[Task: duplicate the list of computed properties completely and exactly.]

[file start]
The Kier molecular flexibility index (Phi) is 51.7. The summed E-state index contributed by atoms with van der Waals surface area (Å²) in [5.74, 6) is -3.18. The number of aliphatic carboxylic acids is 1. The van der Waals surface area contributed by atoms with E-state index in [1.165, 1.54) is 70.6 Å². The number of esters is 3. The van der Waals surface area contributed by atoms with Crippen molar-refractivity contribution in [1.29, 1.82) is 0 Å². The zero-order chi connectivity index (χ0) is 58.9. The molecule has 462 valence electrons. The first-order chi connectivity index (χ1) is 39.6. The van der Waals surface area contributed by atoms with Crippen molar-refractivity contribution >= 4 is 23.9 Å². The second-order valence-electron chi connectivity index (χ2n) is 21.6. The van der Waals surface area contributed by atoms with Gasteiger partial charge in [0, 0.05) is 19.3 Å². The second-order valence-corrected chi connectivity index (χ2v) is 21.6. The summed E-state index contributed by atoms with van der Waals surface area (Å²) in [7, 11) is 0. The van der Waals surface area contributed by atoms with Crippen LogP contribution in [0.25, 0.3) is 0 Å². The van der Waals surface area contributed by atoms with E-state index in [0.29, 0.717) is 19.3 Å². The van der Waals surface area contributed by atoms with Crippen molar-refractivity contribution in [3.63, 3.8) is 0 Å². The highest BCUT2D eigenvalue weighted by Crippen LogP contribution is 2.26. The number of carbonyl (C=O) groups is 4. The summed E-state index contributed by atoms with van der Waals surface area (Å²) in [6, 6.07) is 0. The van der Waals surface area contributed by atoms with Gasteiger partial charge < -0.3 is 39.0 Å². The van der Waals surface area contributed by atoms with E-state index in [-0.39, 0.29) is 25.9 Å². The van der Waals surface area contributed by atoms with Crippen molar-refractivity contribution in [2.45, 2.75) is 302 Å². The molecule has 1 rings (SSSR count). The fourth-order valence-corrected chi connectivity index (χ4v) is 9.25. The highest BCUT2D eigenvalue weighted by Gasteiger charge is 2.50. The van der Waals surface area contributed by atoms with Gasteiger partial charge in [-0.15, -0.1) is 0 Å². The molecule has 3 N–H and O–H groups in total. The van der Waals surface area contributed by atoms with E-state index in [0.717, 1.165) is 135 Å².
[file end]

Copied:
The Kier molecular flexibility index (Phi) is 51.7. The summed E-state index contributed by atoms with van der Waals surface area (Å²) in [5.74, 6) is -3.18. The number of aliphatic carboxylic acids is 1. The van der Waals surface area contributed by atoms with E-state index in [1.165, 1.54) is 70.6 Å². The number of esters is 3. The van der Waals surface area contributed by atoms with Crippen molar-refractivity contribution in [1.29, 1.82) is 0 Å². The zero-order chi connectivity index (χ0) is 58.9. The molecule has 462 valence electrons. The first-order chi connectivity index (χ1) is 39.6. The van der Waals surface area contributed by atoms with Crippen molar-refractivity contribution >= 4 is 23.9 Å². The second-order valence-electron chi connectivity index (χ2n) is 21.6. The van der Waals surface area contributed by atoms with Gasteiger partial charge in [0, 0.05) is 19.3 Å². The second-order valence-corrected chi connectivity index (χ2v) is 21.6. The summed E-state index contributed by atoms with van der Waals surface area (Å²) in [7, 11) is 0. The van der Waals surface area contributed by atoms with Crippen LogP contribution in [0.25, 0.3) is 0 Å². The van der Waals surface area contributed by atoms with E-state index in [0.29, 0.717) is 19.3 Å². The van der Waals surface area contributed by atoms with Crippen molar-refractivity contribution in [3.63, 3.8) is 0 Å². The highest BCUT2D eigenvalue weighted by Crippen LogP contribution is 2.26. The number of carbonyl (C=O) groups is 4. The summed E-state index contributed by atoms with van der Waals surface area (Å²) in [6, 6.07) is 0. The van der Waals surface area contributed by atoms with Gasteiger partial charge < -0.3 is 39.0 Å². The van der Waals surface area contributed by atoms with E-state index in [-0.39, 0.29) is 25.9 Å². The van der Waals surface area contributed by atoms with Crippen molar-refractivity contribution in [2.45, 2.75) is 302 Å². The molecule has 1 rings (SSSR count). The fourth-order valence-corrected chi connectivity index (χ4v) is 9.25. The highest BCUT2D eigenvalue weighted by Gasteiger charge is 2.50. The van der Waals surface area contributed by atoms with Gasteiger partial charge in [-0.15, -0.1) is 0 Å². The molecule has 3 N–H and O–H groups in total. The van der Waals surface area contributed by atoms with E-state index in [0.717, 1.165) is 135 Å².